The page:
Opendoor Technologies (OPEN)

A picture of the OpenDoor (OPEN stock) app on a phone.

Opendoor Technologies (NASDAQ:OPEN) is a FinTech firm that is aiming to disrupt the housing market. It was founded on the idea of applying software and big data analysis to real estate transactions.

Opendoor purchases homes that its proprietary system identified as good values and then attempts to flip them for a higher price. If the system had worked as anticipated, this could have been a tremendous business model.

Alas, Opendoor has had significant problems attempting to run this formula at scale. The company repeatedly ended up selling homes at a loss. Overall, the firm has been generating negative adjusted EBITDA on its business, which is never a great sign for a publicly traded company.

What’s worse is that house-flipping is a capital-intensive business; homes aren’t cheap after all. This makes Opendoor far riskier than a pure-play software company that doesn’t have to invest much in tangible assets. As Opendoor’s AI model showed significant faults, the company scaled back its operations. Revenues plunged a stunning 71% year-over-year last quarter while the operating losses continued to pile up.

It’s troubling that Opendoor apparently couldn’t make money flipping homes during a huge housing boom. Now that housing prices are turning downward, Opendoor’s ventures look even riskier. As the final kicker, insiders repeatedly sold shares of OPEN stock throughout 2023.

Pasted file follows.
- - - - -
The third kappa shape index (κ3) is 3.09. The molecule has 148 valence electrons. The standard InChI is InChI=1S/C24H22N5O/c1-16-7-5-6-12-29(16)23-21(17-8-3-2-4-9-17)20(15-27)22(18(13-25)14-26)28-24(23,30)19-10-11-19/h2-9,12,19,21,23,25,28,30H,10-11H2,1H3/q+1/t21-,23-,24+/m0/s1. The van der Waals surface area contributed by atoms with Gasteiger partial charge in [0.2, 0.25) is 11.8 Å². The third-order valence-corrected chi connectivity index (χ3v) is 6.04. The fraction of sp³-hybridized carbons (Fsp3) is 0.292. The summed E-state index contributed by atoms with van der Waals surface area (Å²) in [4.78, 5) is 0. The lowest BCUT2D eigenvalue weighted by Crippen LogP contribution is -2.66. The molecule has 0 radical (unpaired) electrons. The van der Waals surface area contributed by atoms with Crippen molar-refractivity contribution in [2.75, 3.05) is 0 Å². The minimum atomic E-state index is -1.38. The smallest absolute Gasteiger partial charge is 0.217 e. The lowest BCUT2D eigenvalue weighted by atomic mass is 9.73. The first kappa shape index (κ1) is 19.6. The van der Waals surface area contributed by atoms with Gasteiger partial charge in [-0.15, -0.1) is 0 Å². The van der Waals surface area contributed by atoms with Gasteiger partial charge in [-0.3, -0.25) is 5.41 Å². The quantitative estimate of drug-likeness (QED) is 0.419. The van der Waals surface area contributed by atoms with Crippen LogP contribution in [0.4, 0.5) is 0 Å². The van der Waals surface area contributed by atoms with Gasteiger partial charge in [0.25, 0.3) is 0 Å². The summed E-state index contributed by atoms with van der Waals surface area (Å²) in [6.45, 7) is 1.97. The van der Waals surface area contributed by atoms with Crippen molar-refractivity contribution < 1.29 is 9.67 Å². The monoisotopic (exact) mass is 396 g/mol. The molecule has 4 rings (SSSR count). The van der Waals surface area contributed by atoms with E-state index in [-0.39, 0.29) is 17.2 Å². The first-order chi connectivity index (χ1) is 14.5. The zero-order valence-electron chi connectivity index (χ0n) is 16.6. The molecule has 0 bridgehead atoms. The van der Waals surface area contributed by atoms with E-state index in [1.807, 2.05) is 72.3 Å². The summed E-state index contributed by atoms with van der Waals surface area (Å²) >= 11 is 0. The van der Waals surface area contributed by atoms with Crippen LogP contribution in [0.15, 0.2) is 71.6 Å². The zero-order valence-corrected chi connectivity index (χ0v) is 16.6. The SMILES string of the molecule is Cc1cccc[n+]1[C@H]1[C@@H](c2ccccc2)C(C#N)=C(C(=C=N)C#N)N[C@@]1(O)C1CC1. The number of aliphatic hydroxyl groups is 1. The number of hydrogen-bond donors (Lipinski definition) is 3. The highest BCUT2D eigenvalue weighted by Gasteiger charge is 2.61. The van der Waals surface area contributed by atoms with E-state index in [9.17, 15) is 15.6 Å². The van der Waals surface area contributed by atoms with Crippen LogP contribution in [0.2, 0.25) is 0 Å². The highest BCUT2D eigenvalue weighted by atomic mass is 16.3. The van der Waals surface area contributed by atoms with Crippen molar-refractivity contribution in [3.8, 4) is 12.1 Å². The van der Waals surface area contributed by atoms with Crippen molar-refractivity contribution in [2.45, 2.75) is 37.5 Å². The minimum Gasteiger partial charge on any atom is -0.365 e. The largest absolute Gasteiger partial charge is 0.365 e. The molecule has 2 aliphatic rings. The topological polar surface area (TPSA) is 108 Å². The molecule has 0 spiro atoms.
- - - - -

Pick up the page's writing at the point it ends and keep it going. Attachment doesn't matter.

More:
Rocket Companies (RKT)

The logo for Rocket Companies displayed on a smartphone screen (RKT).
Source: Lori Butcher /

Rocket Companies (NYSE:RKT) is a leading mortgage company. It originates mortgages and also operates Rocket Homes which is a real estate agent referral network and home search platform.

Shares lost altitude after a decent start in 2020. The higher interest rate environment has decimated the stock. Mortgage volumes are down as many consumers recoil at the thought of 8% fixed-rate mortgages.

Now, with interest rates starting to fall, traders are positioning themselves for a rebound in mortgage originations. That may well happen. However, I’d caution that this turnaround will likely take longer to occur than bulls are expecting.

As such, rival UWM Holdings (NYSE:UWMC) seems like the safer bet. UWM has held a tighter grip on costs; it is profitable and paying a dividend while Rocket is losing money. A slowing housing market will cause consolidation and retrenchment among the mortgage firms, and Rocket is playing a relatively weak hand going into 2024.

On the date of publication, Ian Bezek did not have (either directly or indirectly) any positions in the securities mentioned in this article. The opinions expressed in this article are those of the writer, subject to the Publishing Guidelines.

Ian Bezek has written more than 1,000 articles for and Seeking Alpha. He also worked as a Junior Analyst for Kerrisdale Capital, a $300 million New York City-based hedge fund. You can reach him on Twitter at @irbezek.